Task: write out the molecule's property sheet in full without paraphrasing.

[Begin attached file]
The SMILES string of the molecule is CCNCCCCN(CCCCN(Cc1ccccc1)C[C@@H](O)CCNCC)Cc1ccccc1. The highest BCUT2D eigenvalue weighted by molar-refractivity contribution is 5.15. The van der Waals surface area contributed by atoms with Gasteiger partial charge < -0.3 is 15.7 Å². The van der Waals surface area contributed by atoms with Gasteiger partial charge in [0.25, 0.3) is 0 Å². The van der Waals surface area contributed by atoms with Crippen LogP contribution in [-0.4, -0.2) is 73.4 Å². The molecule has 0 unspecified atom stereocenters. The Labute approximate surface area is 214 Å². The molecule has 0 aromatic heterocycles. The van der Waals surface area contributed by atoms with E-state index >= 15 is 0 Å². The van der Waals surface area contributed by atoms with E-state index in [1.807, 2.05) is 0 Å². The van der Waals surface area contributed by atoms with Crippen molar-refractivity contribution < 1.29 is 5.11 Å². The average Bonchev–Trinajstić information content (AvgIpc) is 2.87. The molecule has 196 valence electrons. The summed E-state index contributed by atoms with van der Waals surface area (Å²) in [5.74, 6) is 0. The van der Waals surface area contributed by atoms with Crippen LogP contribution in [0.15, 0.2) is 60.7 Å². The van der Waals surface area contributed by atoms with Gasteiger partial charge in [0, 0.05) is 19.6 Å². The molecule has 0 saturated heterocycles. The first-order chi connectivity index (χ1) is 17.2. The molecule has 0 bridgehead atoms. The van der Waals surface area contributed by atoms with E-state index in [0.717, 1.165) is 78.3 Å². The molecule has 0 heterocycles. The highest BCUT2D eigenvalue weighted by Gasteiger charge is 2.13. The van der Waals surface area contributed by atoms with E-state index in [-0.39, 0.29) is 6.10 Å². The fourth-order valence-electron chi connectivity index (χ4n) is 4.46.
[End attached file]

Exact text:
The SMILES string of the molecule is CCNCCCCN(CCCCN(Cc1ccccc1)C[C@@H](O)CCNCC)Cc1ccccc1. The highest BCUT2D eigenvalue weighted by molar-refractivity contribution is 5.15. The van der Waals surface area contributed by atoms with Gasteiger partial charge < -0.3 is 15.7 Å². The van der Waals surface area contributed by atoms with Gasteiger partial charge in [0.25, 0.3) is 0 Å². The van der Waals surface area contributed by atoms with Crippen LogP contribution in [-0.4, -0.2) is 73.4 Å². The molecule has 0 unspecified atom stereocenters. The Labute approximate surface area is 214 Å². The molecule has 0 aromatic heterocycles. The van der Waals surface area contributed by atoms with E-state index >= 15 is 0 Å². The van der Waals surface area contributed by atoms with E-state index in [1.807, 2.05) is 0 Å². The van der Waals surface area contributed by atoms with Crippen molar-refractivity contribution < 1.29 is 5.11 Å². The average Bonchev–Trinajstić information content (AvgIpc) is 2.87. The molecule has 196 valence electrons. The summed E-state index contributed by atoms with van der Waals surface area (Å²) in [5.74, 6) is 0. The van der Waals surface area contributed by atoms with Crippen LogP contribution in [0.15, 0.2) is 60.7 Å². The van der Waals surface area contributed by atoms with Gasteiger partial charge in [0, 0.05) is 19.6 Å². The molecule has 0 saturated heterocycles. The first-order chi connectivity index (χ1) is 17.2. The molecule has 0 bridgehead atoms. The van der Waals surface area contributed by atoms with E-state index in [0.717, 1.165) is 78.3 Å². The molecule has 0 heterocycles. The highest BCUT2D eigenvalue weighted by Gasteiger charge is 2.13. The van der Waals surface area contributed by atoms with E-state index in [-0.39, 0.29) is 6.10 Å². The fourth-order valence-electron chi connectivity index (χ4n) is 4.46.